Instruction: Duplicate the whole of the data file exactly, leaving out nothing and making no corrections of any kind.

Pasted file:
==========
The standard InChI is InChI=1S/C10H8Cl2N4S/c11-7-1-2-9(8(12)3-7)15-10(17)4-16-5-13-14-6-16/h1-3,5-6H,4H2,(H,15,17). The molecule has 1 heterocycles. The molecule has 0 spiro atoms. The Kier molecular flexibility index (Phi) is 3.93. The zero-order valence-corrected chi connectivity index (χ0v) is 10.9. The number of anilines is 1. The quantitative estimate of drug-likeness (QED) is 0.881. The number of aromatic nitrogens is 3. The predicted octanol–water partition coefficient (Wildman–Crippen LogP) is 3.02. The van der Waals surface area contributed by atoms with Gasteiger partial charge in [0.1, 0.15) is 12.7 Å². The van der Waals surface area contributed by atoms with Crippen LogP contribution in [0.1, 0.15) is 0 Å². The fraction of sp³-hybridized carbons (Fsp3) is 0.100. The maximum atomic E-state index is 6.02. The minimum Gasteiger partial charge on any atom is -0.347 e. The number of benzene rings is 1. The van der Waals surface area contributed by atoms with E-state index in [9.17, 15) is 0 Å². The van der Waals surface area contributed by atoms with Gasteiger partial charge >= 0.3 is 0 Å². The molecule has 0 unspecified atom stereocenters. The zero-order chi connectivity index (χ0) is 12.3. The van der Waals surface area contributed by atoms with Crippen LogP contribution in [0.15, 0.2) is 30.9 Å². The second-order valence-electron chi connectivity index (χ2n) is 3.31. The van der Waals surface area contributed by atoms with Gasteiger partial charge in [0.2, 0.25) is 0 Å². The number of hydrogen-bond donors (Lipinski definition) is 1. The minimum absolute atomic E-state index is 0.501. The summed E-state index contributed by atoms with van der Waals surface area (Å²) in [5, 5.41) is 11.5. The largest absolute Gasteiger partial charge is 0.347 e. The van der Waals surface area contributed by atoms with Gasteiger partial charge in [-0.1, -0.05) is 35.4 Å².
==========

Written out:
The standard InChI is InChI=1S/C10H8Cl2N4S/c11-7-1-2-9(8(12)3-7)15-10(17)4-16-5-13-14-6-16/h1-3,5-6H,4H2,(H,15,17). The molecule has 1 heterocycles. The molecule has 0 spiro atoms. The Kier molecular flexibility index (Phi) is 3.93. The zero-order valence-corrected chi connectivity index (χ0v) is 10.9. The number of anilines is 1. The quantitative estimate of drug-likeness (QED) is 0.881. The number of aromatic nitrogens is 3. The predicted octanol–water partition coefficient (Wildman–Crippen LogP) is 3.02. The van der Waals surface area contributed by atoms with Gasteiger partial charge in [0.1, 0.15) is 12.7 Å². The van der Waals surface area contributed by atoms with Crippen LogP contribution in [0.1, 0.15) is 0 Å². The fraction of sp³-hybridized carbons (Fsp3) is 0.100. The maximum atomic E-state index is 6.02. The minimum Gasteiger partial charge on any atom is -0.347 e. The number of benzene rings is 1. The van der Waals surface area contributed by atoms with E-state index in [9.17, 15) is 0 Å². The van der Waals surface area contributed by atoms with Gasteiger partial charge >= 0.3 is 0 Å². The molecule has 0 unspecified atom stereocenters. The zero-order chi connectivity index (χ0) is 12.3. The van der Waals surface area contributed by atoms with Crippen LogP contribution in [0.15, 0.2) is 30.9 Å². The second-order valence-electron chi connectivity index (χ2n) is 3.31. The van der Waals surface area contributed by atoms with Gasteiger partial charge in [0.2, 0.25) is 0 Å². The number of hydrogen-bond donors (Lipinski definition) is 1. The minimum absolute atomic E-state index is 0.501. The summed E-state index contributed by atoms with van der Waals surface area (Å²) in [5, 5.41) is 11.5. The largest absolute Gasteiger partial charge is 0.347 e. The van der Waals surface area contributed by atoms with Gasteiger partial charge in [-0.1, -0.05) is 35.4 Å².